Bench Dips—sit on the edge of a bench and place your hands on the bench next to your hips. Kick your legs out straight in front of you and keep your heels on the ground. Slide your hips off the bench as you slowly lower your upper body toward the floor. At the same time, bend your arms until your upper arm is parallel with the floor. Push your body back up until your arms are straight while squeezing your triceps. Repeat.
Dumbbell Triceps Kickback—bend over with your left knee and left palm on a bench and a dumbbell in your right hand. Bend your right arm so your upper arm is parallel with the floor. Squeeze your triceps muscles as you straighten your arm out and up behind you. Hold the squeeze for a count of five and then lower the weight back to start. Repeat on the opposite side.
Hammer Curls—start with your feet about hip-width apart and hold a dumbbell in each hand at your sides, palms facing your body. Next, bend your elbows to raise the front end of each dumbbell toward your shoulders. Slowly lower the dumbbells to the starting position and repeat.
Biceps Concentration Curl—start by sitting on a bench with your feet wide apart. Place a dumbbell in your right hand with your palm facing upward with your elbow on your knee. Straighten your arm as you lower the weight down toward the floor. Next, bring the weight back up to the starting position by squeezing your biceps muscles to complete one rep. Do 10 repetitions on each side.
Dumbbell Press—with a dumbbell in each hand, lie on your back on a bench with your arms straight out and above you. Bend at the elbows and lower the weight until your upper arms are parallel with the floor and the dumbbells are approximately next to your shoulders. Pause and push the weight back up to the starting position and repeat.
Dumbbell Flyes—use a gym machine or lie on a bench. Hold a dumbbell in each hand with your arms out straight above your head and the dumbbell ends touching each other (palms facing each other). Slowly extend and lower your arms out to your sides until they are parallel with the ground (with straight arms and a slight bend in the elbow). Raise your arms back to the center and repeat.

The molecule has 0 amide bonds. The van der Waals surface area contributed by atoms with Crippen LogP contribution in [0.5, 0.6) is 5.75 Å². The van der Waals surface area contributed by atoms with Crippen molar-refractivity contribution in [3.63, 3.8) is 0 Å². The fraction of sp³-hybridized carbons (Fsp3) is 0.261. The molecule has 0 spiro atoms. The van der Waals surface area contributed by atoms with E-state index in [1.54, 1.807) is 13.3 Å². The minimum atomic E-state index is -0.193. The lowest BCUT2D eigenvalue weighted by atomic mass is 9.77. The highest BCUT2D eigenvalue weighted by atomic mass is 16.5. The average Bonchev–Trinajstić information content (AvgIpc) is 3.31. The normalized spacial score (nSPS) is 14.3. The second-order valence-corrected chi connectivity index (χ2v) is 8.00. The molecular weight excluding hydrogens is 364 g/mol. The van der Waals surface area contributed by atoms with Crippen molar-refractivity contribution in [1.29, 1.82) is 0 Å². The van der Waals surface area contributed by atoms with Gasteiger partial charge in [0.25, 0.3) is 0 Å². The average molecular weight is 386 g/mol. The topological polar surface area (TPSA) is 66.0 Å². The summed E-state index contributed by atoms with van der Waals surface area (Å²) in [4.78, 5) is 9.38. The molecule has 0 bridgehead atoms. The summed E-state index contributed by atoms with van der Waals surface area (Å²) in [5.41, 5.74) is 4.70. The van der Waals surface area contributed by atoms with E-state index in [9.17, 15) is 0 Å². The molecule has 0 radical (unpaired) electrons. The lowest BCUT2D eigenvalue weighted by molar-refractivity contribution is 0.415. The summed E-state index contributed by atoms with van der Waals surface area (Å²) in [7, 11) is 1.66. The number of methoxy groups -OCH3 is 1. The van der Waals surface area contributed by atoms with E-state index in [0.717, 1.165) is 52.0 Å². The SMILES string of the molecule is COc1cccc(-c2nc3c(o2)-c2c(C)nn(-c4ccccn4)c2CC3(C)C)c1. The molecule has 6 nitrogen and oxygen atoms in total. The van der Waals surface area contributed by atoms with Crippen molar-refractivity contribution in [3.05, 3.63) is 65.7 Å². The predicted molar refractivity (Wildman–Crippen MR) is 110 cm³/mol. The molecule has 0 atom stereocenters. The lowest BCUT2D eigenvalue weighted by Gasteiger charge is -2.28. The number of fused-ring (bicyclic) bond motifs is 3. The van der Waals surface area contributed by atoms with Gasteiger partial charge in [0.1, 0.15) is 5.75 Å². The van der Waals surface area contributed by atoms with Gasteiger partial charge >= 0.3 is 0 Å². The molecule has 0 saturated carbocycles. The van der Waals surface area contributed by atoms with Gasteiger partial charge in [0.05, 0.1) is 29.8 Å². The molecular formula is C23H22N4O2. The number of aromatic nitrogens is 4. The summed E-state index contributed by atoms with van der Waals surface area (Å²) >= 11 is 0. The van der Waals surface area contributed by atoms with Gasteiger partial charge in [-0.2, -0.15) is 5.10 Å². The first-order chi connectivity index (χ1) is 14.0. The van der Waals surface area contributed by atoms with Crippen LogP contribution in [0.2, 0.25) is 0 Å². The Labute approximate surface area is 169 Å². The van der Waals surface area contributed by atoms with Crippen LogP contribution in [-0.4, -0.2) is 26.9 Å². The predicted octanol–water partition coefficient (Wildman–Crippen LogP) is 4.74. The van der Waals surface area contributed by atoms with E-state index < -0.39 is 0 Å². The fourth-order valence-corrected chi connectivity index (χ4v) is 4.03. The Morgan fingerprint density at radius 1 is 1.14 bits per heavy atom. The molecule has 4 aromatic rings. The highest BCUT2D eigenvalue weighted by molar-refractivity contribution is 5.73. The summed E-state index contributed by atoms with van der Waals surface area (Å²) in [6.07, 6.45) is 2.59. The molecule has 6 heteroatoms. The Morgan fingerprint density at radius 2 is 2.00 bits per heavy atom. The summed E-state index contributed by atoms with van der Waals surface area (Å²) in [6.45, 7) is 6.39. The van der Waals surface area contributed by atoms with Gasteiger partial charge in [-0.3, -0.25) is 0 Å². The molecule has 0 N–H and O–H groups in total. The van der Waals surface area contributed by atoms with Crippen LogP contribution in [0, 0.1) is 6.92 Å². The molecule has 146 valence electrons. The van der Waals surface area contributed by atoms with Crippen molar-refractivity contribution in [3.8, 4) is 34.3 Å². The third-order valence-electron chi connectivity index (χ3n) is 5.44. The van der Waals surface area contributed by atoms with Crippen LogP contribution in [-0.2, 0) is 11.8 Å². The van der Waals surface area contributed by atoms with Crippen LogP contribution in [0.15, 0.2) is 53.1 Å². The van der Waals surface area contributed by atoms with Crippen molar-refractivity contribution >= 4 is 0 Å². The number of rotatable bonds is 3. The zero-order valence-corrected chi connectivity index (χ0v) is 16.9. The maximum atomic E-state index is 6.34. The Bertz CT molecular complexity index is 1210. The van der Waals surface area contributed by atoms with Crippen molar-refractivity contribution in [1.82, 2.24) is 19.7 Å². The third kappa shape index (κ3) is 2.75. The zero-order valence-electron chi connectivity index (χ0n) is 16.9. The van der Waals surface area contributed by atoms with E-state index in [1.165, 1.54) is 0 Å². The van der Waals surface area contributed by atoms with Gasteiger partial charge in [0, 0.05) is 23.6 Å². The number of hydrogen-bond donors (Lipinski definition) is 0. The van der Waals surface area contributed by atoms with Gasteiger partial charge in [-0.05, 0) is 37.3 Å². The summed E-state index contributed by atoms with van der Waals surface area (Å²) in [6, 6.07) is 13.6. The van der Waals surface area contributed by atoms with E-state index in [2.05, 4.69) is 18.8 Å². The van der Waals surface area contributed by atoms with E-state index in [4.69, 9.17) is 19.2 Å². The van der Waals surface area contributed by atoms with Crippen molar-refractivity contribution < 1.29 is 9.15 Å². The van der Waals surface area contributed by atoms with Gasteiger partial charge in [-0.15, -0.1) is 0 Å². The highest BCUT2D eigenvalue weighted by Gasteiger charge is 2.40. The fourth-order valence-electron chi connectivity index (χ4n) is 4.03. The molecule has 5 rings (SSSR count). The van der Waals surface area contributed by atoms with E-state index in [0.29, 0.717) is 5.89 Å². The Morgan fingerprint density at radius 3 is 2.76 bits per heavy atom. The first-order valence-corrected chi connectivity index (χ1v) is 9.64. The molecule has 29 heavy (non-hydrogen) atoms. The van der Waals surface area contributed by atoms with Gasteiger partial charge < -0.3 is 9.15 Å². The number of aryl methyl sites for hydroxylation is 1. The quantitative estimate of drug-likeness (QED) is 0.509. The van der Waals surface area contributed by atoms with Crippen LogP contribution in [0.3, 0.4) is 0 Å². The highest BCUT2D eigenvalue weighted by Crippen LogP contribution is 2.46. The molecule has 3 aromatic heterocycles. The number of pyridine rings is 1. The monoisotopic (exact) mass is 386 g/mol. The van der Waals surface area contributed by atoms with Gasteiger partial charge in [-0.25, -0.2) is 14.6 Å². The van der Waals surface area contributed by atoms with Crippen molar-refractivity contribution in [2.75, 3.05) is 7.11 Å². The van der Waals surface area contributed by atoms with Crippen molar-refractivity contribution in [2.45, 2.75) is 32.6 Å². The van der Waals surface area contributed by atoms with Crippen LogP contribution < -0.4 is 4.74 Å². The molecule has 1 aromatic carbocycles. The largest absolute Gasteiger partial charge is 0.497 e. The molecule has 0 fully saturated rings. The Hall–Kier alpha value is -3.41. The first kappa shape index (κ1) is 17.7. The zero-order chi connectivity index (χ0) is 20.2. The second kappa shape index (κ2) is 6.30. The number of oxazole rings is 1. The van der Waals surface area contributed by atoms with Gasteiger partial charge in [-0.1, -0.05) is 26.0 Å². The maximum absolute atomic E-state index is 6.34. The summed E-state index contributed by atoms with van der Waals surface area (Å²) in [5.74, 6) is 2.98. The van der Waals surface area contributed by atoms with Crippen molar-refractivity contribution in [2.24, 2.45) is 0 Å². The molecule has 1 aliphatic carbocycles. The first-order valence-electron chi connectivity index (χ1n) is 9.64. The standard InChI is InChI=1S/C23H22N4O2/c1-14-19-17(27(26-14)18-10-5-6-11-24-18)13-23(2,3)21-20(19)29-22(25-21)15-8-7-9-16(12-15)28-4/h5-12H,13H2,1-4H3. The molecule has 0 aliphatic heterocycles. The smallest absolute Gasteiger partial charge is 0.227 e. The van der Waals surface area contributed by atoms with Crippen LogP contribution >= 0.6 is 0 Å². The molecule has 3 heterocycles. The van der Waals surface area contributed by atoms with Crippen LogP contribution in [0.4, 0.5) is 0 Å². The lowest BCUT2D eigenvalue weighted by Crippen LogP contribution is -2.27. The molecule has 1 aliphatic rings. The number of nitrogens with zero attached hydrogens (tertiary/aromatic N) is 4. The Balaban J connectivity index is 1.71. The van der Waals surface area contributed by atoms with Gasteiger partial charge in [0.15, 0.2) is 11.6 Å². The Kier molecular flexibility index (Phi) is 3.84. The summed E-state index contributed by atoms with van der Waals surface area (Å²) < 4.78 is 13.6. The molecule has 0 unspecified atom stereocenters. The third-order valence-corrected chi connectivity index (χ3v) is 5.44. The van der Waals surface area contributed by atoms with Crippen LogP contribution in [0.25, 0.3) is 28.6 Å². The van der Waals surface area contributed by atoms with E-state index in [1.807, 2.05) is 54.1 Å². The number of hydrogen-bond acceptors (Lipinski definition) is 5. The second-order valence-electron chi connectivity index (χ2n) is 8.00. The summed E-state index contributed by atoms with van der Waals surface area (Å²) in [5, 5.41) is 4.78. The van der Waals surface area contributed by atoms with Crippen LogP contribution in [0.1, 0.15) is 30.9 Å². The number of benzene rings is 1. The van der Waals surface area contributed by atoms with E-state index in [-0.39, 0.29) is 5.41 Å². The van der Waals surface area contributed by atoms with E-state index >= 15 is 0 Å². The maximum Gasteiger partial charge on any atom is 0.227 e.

Pushups—do these on your knees if you’re a beginner or not able to perform a regular pushup. Start in a plank position with your arms directly below your shoulders and a little wider than shoulder-width apart. Lower your body by bending at the elbows and lowering your chest to the ground. Keep your back and glutes in a straight line as you move and then push back up until your arms are straight. Repeat.
Lat Pulldown—sit on a pulldown machine and grab the bar above you with both hands. Pull the bar down in a smooth motion toward the front of your chest as you bring your elbows toward each other behind your back. Control the weight as it moves back upward until your arms are straight. Repeat.
Seated Cable Row—sit on a seated row machine, with your legs straight and lean forward to grab the handles. Sit with your back straight and pull your elbows straight back until your hands are at your waist. Allow the weight to move back toward the start of the exercise slowly until your arms are fully straightened. Repeat.